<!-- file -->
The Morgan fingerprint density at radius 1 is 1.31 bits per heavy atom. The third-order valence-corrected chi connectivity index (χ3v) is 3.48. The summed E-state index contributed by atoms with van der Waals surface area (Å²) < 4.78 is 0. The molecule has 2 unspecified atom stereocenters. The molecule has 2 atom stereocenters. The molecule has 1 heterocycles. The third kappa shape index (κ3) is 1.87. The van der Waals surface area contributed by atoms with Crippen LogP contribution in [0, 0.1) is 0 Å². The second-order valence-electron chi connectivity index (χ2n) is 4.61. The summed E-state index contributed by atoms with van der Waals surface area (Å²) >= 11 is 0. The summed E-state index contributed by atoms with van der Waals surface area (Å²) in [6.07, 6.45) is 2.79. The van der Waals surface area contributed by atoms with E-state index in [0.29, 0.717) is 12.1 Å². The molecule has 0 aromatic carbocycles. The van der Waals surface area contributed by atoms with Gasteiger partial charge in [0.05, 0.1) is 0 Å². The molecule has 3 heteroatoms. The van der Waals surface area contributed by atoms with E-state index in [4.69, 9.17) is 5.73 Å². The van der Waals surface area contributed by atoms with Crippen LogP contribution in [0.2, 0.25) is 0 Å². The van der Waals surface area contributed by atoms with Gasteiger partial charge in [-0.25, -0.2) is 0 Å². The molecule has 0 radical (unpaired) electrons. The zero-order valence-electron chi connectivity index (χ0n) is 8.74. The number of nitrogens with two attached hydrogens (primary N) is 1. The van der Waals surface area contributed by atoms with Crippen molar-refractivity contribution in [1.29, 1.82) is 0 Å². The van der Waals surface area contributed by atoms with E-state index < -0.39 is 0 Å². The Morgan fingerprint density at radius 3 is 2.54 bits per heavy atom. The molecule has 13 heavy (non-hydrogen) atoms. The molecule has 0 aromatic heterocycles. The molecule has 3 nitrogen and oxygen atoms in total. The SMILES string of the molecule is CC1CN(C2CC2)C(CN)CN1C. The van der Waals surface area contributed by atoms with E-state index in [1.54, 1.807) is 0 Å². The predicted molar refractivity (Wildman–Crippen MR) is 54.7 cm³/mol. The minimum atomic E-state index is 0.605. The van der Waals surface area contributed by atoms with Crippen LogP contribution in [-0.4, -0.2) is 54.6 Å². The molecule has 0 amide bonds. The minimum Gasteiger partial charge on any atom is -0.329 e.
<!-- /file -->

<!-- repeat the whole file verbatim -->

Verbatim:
The Morgan fingerprint density at radius 1 is 1.31 bits per heavy atom. The third-order valence-corrected chi connectivity index (χ3v) is 3.48. The summed E-state index contributed by atoms with van der Waals surface area (Å²) < 4.78 is 0. The molecule has 2 unspecified atom stereocenters. The molecule has 2 atom stereocenters. The molecule has 1 heterocycles. The third kappa shape index (κ3) is 1.87. The van der Waals surface area contributed by atoms with Crippen LogP contribution in [0, 0.1) is 0 Å². The second-order valence-electron chi connectivity index (χ2n) is 4.61. The summed E-state index contributed by atoms with van der Waals surface area (Å²) >= 11 is 0. The summed E-state index contributed by atoms with van der Waals surface area (Å²) in [6.07, 6.45) is 2.79. The van der Waals surface area contributed by atoms with E-state index in [0.29, 0.717) is 12.1 Å². The molecule has 0 aromatic carbocycles. The van der Waals surface area contributed by atoms with Gasteiger partial charge in [0.05, 0.1) is 0 Å². The molecule has 3 heteroatoms. The van der Waals surface area contributed by atoms with E-state index in [4.69, 9.17) is 5.73 Å². The van der Waals surface area contributed by atoms with Crippen LogP contribution in [0.2, 0.25) is 0 Å². The van der Waals surface area contributed by atoms with Gasteiger partial charge in [-0.25, -0.2) is 0 Å². The molecule has 0 radical (unpaired) electrons. The zero-order valence-electron chi connectivity index (χ0n) is 8.74. The number of nitrogens with two attached hydrogens (primary N) is 1. The van der Waals surface area contributed by atoms with Crippen molar-refractivity contribution in [1.29, 1.82) is 0 Å². The van der Waals surface area contributed by atoms with E-state index < -0.39 is 0 Å². The Morgan fingerprint density at radius 3 is 2.54 bits per heavy atom. The molecule has 13 heavy (non-hydrogen) atoms. The molecule has 0 aromatic heterocycles. The molecule has 3 nitrogen and oxygen atoms in total. The SMILES string of the molecule is CC1CN(C2CC2)C(CN)CN1C. The van der Waals surface area contributed by atoms with E-state index in [1.54, 1.807) is 0 Å². The predicted molar refractivity (Wildman–Crippen MR) is 54.7 cm³/mol. The minimum atomic E-state index is 0.605. The van der Waals surface area contributed by atoms with Crippen LogP contribution in [-0.4, -0.2) is 54.6 Å². The molecule has 0 amide bonds. The minimum Gasteiger partial charge on any atom is -0.329 e.